It was sure to happen after Steve Jobs died. There would be someone that thought he knew a better way of computing than that silly magical user experience that made Apple the successful company it is. Gone now is the enchantment, the smooth cursor motion, the friendly graphics, and the tools that creative professionals in all fields have been using to design new sophisticated ideas in disciplines from music to mathematics, from games to gamma ray detectors. All eliminated with the introduction of an industrial piece of crap called Mavericks.

They even took away the endearing qualities of the iPod/iPad/iPhone interface and gave it generic looking icons and hard to see controls with the ‘new and improved’ iOS 7. This is not as devastating as Mavericks is to full scale computing, but if iOS 8 goes any farther toward chicken scratches for controls and ugly icons, I won’t be putting it on my iPhone.

I did install Mavericks on my MacBook Pro just to give it a try. It slowed my computer to a crawl. The cursor movement was too jerky for painting, drawing, shading or carefully moving objects, (definitely a bummer for artists and architects). When I would mix and convert music, it would take way too long to complete processes that had been instant with the previous operating system.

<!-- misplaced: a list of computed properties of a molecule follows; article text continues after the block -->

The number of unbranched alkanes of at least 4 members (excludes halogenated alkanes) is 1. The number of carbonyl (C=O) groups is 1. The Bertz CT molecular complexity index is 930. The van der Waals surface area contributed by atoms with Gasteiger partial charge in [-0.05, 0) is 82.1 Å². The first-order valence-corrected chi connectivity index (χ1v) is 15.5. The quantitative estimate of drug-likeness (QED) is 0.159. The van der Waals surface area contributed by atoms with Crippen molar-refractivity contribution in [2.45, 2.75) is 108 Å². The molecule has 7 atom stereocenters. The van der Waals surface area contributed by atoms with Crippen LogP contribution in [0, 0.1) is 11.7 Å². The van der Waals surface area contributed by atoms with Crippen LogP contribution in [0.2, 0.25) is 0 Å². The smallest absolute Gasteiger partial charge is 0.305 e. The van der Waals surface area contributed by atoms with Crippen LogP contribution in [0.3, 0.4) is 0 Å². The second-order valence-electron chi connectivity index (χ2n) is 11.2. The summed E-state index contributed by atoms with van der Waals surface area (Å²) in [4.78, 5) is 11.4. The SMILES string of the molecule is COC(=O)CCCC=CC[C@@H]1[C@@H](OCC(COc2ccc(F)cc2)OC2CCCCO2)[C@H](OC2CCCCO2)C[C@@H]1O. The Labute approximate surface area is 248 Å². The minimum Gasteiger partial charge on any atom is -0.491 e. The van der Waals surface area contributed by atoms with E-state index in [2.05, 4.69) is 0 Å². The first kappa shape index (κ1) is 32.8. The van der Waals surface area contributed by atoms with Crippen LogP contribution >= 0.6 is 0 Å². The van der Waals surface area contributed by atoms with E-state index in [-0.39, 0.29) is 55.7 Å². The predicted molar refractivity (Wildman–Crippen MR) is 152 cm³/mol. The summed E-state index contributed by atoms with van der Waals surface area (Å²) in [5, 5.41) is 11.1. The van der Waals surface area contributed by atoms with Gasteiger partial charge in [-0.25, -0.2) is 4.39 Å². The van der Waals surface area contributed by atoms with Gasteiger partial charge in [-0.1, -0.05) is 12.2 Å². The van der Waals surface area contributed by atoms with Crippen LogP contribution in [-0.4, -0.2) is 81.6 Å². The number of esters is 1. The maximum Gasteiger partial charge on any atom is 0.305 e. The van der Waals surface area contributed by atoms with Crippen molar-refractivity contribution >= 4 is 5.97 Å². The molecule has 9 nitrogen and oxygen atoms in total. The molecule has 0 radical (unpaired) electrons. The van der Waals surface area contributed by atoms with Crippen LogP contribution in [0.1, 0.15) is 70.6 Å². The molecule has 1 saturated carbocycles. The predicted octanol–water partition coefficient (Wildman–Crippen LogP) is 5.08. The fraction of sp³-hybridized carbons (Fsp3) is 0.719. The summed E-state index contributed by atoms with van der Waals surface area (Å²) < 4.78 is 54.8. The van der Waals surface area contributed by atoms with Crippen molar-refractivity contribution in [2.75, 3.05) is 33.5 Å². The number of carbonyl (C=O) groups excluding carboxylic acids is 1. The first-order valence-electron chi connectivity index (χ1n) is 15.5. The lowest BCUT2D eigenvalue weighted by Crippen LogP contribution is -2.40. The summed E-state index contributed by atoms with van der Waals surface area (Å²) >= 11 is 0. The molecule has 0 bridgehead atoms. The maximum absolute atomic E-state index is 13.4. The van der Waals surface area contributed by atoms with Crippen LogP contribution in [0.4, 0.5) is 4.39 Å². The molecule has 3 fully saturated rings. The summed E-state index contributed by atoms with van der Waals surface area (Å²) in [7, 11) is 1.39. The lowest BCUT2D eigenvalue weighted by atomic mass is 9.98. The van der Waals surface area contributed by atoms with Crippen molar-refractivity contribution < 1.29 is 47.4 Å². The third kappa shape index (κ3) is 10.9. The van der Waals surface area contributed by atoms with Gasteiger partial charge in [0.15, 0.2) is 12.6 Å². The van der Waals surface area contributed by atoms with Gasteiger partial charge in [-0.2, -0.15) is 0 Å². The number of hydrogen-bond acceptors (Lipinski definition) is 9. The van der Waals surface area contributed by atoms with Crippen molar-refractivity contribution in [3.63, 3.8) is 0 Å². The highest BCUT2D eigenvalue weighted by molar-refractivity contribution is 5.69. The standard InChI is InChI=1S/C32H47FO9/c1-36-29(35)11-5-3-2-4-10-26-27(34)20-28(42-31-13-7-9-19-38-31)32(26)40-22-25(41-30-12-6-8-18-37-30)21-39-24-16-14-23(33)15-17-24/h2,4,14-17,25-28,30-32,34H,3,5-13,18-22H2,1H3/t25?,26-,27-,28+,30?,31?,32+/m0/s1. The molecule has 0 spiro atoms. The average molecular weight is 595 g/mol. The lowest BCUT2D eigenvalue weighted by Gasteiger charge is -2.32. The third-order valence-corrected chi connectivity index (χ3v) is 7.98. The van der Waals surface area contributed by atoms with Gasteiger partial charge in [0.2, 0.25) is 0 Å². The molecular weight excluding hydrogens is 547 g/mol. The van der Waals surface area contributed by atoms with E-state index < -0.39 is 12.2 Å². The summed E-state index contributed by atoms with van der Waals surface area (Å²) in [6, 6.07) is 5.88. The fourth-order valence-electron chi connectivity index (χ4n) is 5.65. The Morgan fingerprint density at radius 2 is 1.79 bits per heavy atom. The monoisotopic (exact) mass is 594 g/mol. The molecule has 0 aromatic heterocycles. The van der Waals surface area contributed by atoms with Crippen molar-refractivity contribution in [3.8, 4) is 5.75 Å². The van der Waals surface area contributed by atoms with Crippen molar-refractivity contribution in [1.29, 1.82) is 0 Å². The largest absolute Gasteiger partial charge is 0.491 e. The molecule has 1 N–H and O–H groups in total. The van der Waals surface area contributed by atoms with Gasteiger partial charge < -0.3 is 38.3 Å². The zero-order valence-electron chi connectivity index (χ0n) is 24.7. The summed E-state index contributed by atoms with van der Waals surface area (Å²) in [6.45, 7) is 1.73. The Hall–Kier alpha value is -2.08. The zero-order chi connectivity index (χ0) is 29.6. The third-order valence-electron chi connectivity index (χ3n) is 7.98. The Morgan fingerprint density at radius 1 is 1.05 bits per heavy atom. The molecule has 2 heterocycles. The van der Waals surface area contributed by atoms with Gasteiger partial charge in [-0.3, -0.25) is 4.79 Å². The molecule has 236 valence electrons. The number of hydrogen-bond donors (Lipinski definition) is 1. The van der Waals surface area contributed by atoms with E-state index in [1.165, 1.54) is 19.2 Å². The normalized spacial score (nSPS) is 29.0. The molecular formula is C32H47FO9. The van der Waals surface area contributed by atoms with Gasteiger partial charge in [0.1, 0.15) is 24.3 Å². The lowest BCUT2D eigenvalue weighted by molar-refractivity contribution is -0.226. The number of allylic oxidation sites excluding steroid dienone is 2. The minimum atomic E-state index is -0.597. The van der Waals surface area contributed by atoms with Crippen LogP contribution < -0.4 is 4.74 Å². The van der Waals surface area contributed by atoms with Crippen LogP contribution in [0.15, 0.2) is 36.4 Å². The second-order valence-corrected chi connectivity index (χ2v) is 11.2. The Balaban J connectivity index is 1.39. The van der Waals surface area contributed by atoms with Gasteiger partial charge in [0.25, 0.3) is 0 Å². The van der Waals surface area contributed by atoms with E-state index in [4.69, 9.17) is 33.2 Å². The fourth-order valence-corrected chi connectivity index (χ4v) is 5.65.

If my MacBook Pro was to be efficient and fun to use, I had to get that Mavericks junk off the hard drive. The best way, to be sure there were no bits and pieces of that garbage stuck to anything, would be to replace it with a new hard drive. I got OS-X Mountain Lion from the App store and installed it onto the new MacBook Pro hard drive.

Pre-Mavericks Apple Apps, like Pages and GarageBand were easily reinstalled and the magic was back on the MacBook Pro. It is once more the efficient and pleasing experience that I associate with Apple products. Another benefit is not needing expensive new computers.

So there you have it. In my experience there is no better computer, tablet, pod or phone product than Apple. There are dozens of imitations, but none that have the quality, durability, or balanced user friendly design of Apple.

If elegance, sophistication, and a friendly interface makes using a computer fun and exciting, then get a Mac, Macbook, iPad, iPod, iPod Touch, and Apple TV. They all do different things well, and they can share information, images, music, art, controls, email, and when they are wirelessly together it becomes a new experience.

Just make sure you install OS-X 10.8.5, add Pages 4.3, GarageBand 6.0.5, plus the other iLife pre- Mavericks Apps on your Mac, MacBook or MacBook Pro if you want the Steve Jobs magic user interface experience.

Plus you won't be bothered with endless updates interrupting you in the middle of projects.

Well now, that didn’t take too long.

( I should mention that through the years, I have built, serviced, sold, and provided tech support for computers using DOS, Windows, and Unix based operating systems.)

Today’s Video;

No Step 3